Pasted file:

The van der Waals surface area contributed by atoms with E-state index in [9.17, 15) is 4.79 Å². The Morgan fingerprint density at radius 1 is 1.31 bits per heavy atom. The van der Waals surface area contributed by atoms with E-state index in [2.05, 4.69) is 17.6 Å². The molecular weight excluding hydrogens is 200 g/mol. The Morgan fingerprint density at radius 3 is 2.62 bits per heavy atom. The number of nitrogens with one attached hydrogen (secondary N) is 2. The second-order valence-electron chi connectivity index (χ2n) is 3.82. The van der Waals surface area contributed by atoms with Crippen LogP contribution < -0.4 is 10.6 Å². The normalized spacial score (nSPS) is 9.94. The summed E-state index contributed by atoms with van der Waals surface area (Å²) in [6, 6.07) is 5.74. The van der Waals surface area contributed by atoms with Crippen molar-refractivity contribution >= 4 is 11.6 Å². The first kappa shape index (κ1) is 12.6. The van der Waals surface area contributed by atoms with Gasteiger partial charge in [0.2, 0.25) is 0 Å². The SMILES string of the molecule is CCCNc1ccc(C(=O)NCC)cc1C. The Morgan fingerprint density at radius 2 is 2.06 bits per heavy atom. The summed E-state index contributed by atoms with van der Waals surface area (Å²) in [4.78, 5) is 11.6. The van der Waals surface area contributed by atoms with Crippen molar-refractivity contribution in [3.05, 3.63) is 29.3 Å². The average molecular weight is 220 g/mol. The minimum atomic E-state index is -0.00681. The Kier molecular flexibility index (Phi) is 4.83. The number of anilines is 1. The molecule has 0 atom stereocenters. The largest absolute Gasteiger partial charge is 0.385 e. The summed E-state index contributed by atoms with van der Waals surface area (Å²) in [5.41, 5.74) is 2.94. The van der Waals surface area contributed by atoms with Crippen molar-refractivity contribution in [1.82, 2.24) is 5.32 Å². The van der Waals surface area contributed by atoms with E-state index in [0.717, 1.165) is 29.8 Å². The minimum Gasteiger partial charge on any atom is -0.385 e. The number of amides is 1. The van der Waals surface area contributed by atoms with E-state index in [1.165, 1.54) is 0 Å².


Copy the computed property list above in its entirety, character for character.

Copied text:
The van der Waals surface area contributed by atoms with E-state index in [9.17, 15) is 4.79 Å². The Morgan fingerprint density at radius 1 is 1.31 bits per heavy atom. The van der Waals surface area contributed by atoms with E-state index in [2.05, 4.69) is 17.6 Å². The molecular weight excluding hydrogens is 200 g/mol. The Morgan fingerprint density at radius 3 is 2.62 bits per heavy atom. The number of nitrogens with one attached hydrogen (secondary N) is 2. The second-order valence-electron chi connectivity index (χ2n) is 3.82. The van der Waals surface area contributed by atoms with Crippen LogP contribution < -0.4 is 10.6 Å². The normalized spacial score (nSPS) is 9.94. The summed E-state index contributed by atoms with van der Waals surface area (Å²) in [6, 6.07) is 5.74. The van der Waals surface area contributed by atoms with Crippen molar-refractivity contribution >= 4 is 11.6 Å². The first kappa shape index (κ1) is 12.6. The van der Waals surface area contributed by atoms with Gasteiger partial charge in [0.2, 0.25) is 0 Å². The SMILES string of the molecule is CCCNc1ccc(C(=O)NCC)cc1C. The Morgan fingerprint density at radius 2 is 2.06 bits per heavy atom. The summed E-state index contributed by atoms with van der Waals surface area (Å²) in [4.78, 5) is 11.6. The van der Waals surface area contributed by atoms with Crippen molar-refractivity contribution in [3.05, 3.63) is 29.3 Å². The average molecular weight is 220 g/mol. The minimum atomic E-state index is -0.00681. The Kier molecular flexibility index (Phi) is 4.83. The number of anilines is 1. The molecule has 0 atom stereocenters. The largest absolute Gasteiger partial charge is 0.385 e. The summed E-state index contributed by atoms with van der Waals surface area (Å²) in [5.41, 5.74) is 2.94. The van der Waals surface area contributed by atoms with Crippen molar-refractivity contribution in [1.82, 2.24) is 5.32 Å². The van der Waals surface area contributed by atoms with E-state index in [0.717, 1.165) is 29.8 Å². The minimum Gasteiger partial charge on any atom is -0.385 e. The number of amides is 1. The van der Waals surface area contributed by atoms with E-state index in [1.165, 1.54) is 0 Å².